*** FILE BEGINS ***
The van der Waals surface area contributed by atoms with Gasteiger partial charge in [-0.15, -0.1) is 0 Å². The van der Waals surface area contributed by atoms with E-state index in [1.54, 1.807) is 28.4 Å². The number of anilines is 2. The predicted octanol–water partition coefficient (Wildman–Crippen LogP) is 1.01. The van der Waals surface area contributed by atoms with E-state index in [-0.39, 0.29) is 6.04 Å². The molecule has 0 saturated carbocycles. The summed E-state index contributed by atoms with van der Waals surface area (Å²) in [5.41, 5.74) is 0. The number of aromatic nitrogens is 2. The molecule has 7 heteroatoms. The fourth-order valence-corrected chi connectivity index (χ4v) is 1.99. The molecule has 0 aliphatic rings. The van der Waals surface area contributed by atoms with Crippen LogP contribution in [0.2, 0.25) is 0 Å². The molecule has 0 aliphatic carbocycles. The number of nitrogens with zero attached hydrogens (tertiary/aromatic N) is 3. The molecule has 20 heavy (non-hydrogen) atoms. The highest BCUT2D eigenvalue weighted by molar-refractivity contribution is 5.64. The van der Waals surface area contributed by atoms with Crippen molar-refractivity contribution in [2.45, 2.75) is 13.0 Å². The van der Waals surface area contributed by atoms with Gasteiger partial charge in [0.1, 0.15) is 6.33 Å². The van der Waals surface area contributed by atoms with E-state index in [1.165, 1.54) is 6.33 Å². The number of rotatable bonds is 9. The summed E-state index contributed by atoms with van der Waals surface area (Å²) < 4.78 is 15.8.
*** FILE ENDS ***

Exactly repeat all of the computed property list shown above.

The van der Waals surface area contributed by atoms with Gasteiger partial charge in [-0.15, -0.1) is 0 Å². The van der Waals surface area contributed by atoms with E-state index in [1.54, 1.807) is 28.4 Å². The number of anilines is 2. The predicted octanol–water partition coefficient (Wildman–Crippen LogP) is 1.01. The van der Waals surface area contributed by atoms with E-state index in [-0.39, 0.29) is 6.04 Å². The molecule has 0 saturated carbocycles. The summed E-state index contributed by atoms with van der Waals surface area (Å²) in [5.41, 5.74) is 0. The number of aromatic nitrogens is 2. The molecule has 7 heteroatoms. The fourth-order valence-corrected chi connectivity index (χ4v) is 1.99. The molecule has 0 aliphatic rings. The van der Waals surface area contributed by atoms with Crippen LogP contribution in [0.2, 0.25) is 0 Å². The molecule has 0 aliphatic carbocycles. The number of nitrogens with zero attached hydrogens (tertiary/aromatic N) is 3. The molecule has 20 heavy (non-hydrogen) atoms. The highest BCUT2D eigenvalue weighted by molar-refractivity contribution is 5.64. The van der Waals surface area contributed by atoms with Crippen molar-refractivity contribution in [2.45, 2.75) is 13.0 Å². The van der Waals surface area contributed by atoms with Gasteiger partial charge in [0.1, 0.15) is 6.33 Å². The van der Waals surface area contributed by atoms with E-state index in [1.165, 1.54) is 6.33 Å². The number of rotatable bonds is 9. The summed E-state index contributed by atoms with van der Waals surface area (Å²) < 4.78 is 15.8.